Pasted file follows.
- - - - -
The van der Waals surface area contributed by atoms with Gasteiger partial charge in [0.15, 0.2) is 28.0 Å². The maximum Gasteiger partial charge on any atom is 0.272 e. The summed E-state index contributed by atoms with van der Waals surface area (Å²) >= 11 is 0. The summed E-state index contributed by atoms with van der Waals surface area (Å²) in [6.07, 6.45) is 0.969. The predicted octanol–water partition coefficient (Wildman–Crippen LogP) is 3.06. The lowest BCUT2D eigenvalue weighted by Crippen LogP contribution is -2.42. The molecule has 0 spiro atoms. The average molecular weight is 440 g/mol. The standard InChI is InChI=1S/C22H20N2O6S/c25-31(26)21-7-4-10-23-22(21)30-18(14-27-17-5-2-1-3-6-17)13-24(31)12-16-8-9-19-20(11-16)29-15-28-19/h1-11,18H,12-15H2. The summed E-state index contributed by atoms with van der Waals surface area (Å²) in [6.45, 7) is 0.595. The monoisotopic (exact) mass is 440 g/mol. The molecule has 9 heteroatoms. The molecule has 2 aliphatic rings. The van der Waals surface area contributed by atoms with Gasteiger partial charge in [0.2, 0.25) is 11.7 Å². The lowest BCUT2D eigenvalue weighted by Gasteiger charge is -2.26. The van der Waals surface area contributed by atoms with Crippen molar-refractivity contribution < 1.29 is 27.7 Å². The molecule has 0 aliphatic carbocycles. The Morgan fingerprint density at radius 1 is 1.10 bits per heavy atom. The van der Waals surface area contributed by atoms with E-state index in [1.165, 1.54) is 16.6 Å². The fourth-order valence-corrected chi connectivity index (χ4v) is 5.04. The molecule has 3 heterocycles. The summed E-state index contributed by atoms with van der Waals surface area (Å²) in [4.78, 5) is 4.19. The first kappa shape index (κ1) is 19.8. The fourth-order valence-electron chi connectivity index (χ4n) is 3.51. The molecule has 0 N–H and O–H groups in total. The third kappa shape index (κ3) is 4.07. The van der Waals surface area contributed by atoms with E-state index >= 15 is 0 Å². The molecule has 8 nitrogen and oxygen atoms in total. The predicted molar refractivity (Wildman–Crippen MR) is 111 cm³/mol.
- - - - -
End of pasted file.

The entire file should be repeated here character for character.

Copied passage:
The van der Waals surface area contributed by atoms with Gasteiger partial charge in [0.15, 0.2) is 28.0 Å². The maximum Gasteiger partial charge on any atom is 0.272 e. The summed E-state index contributed by atoms with van der Waals surface area (Å²) >= 11 is 0. The summed E-state index contributed by atoms with van der Waals surface area (Å²) in [6.07, 6.45) is 0.969. The predicted octanol–water partition coefficient (Wildman–Crippen LogP) is 3.06. The lowest BCUT2D eigenvalue weighted by Crippen LogP contribution is -2.42. The molecule has 0 spiro atoms. The average molecular weight is 440 g/mol. The standard InChI is InChI=1S/C22H20N2O6S/c25-31(26)21-7-4-10-23-22(21)30-18(14-27-17-5-2-1-3-6-17)13-24(31)12-16-8-9-19-20(11-16)29-15-28-19/h1-11,18H,12-15H2. The summed E-state index contributed by atoms with van der Waals surface area (Å²) in [6.45, 7) is 0.595. The monoisotopic (exact) mass is 440 g/mol. The molecule has 9 heteroatoms. The molecule has 2 aliphatic rings. The van der Waals surface area contributed by atoms with Gasteiger partial charge in [0.2, 0.25) is 11.7 Å². The lowest BCUT2D eigenvalue weighted by Gasteiger charge is -2.26. The van der Waals surface area contributed by atoms with Crippen molar-refractivity contribution < 1.29 is 27.7 Å². The molecule has 0 aliphatic carbocycles. The Morgan fingerprint density at radius 1 is 1.10 bits per heavy atom. The van der Waals surface area contributed by atoms with E-state index in [1.165, 1.54) is 16.6 Å². The fourth-order valence-corrected chi connectivity index (χ4v) is 5.04. The molecule has 3 heterocycles. The summed E-state index contributed by atoms with van der Waals surface area (Å²) in [4.78, 5) is 4.19. The first kappa shape index (κ1) is 19.8. The fourth-order valence-electron chi connectivity index (χ4n) is 3.51. The molecule has 0 N–H and O–H groups in total. The third kappa shape index (κ3) is 4.07. The van der Waals surface area contributed by atoms with E-state index >= 15 is 0 Å². The molecule has 8 nitrogen and oxygen atoms in total. The predicted molar refractivity (Wildman–Crippen MR) is 111 cm³/mol.